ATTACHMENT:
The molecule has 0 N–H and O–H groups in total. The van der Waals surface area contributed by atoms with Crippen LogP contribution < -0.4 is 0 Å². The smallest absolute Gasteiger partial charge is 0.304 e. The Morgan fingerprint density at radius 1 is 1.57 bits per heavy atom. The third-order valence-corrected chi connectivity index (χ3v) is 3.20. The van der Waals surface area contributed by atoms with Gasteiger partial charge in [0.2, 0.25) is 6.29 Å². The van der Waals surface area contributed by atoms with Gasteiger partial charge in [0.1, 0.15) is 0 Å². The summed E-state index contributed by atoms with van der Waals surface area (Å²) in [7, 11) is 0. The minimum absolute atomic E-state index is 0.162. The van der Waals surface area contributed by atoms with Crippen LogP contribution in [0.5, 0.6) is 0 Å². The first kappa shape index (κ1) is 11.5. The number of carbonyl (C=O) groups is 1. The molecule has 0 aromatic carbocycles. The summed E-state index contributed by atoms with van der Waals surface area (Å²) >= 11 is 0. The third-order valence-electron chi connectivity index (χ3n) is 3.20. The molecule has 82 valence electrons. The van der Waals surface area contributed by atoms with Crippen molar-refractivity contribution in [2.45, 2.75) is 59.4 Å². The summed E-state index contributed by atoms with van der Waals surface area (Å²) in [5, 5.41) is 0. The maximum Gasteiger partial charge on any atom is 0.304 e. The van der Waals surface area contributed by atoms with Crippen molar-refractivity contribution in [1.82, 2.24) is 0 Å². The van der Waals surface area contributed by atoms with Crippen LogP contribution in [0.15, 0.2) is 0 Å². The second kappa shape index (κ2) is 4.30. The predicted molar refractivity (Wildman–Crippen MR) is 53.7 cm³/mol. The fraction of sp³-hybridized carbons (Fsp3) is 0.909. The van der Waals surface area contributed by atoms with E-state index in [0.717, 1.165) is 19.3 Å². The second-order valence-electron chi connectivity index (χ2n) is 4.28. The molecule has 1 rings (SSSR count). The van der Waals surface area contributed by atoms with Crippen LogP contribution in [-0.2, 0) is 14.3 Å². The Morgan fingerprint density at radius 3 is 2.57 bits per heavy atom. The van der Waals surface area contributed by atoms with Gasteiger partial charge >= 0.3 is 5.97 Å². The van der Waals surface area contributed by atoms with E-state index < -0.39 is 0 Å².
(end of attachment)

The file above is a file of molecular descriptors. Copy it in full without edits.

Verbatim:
The molecule has 0 N–H and O–H groups in total. The van der Waals surface area contributed by atoms with Crippen LogP contribution < -0.4 is 0 Å². The smallest absolute Gasteiger partial charge is 0.304 e. The Morgan fingerprint density at radius 1 is 1.57 bits per heavy atom. The third-order valence-corrected chi connectivity index (χ3v) is 3.20. The van der Waals surface area contributed by atoms with Gasteiger partial charge in [0.2, 0.25) is 6.29 Å². The van der Waals surface area contributed by atoms with Gasteiger partial charge in [0.1, 0.15) is 0 Å². The summed E-state index contributed by atoms with van der Waals surface area (Å²) in [7, 11) is 0. The minimum absolute atomic E-state index is 0.162. The van der Waals surface area contributed by atoms with Crippen LogP contribution in [0.5, 0.6) is 0 Å². The first kappa shape index (κ1) is 11.5. The number of carbonyl (C=O) groups is 1. The molecule has 0 aromatic carbocycles. The summed E-state index contributed by atoms with van der Waals surface area (Å²) >= 11 is 0. The third-order valence-electron chi connectivity index (χ3n) is 3.20. The molecule has 82 valence electrons. The van der Waals surface area contributed by atoms with Crippen molar-refractivity contribution in [2.45, 2.75) is 59.4 Å². The summed E-state index contributed by atoms with van der Waals surface area (Å²) in [5, 5.41) is 0. The maximum Gasteiger partial charge on any atom is 0.304 e. The van der Waals surface area contributed by atoms with Crippen molar-refractivity contribution in [1.82, 2.24) is 0 Å². The van der Waals surface area contributed by atoms with Crippen LogP contribution in [0.15, 0.2) is 0 Å². The second kappa shape index (κ2) is 4.30. The predicted molar refractivity (Wildman–Crippen MR) is 53.7 cm³/mol. The fraction of sp³-hybridized carbons (Fsp3) is 0.909. The van der Waals surface area contributed by atoms with E-state index in [0.717, 1.165) is 19.3 Å². The second-order valence-electron chi connectivity index (χ2n) is 4.28. The molecule has 1 rings (SSSR count). The van der Waals surface area contributed by atoms with Crippen LogP contribution in [-0.2, 0) is 14.3 Å². The Morgan fingerprint density at radius 3 is 2.57 bits per heavy atom. The van der Waals surface area contributed by atoms with Gasteiger partial charge >= 0.3 is 5.97 Å². The van der Waals surface area contributed by atoms with E-state index < -0.39 is 0 Å².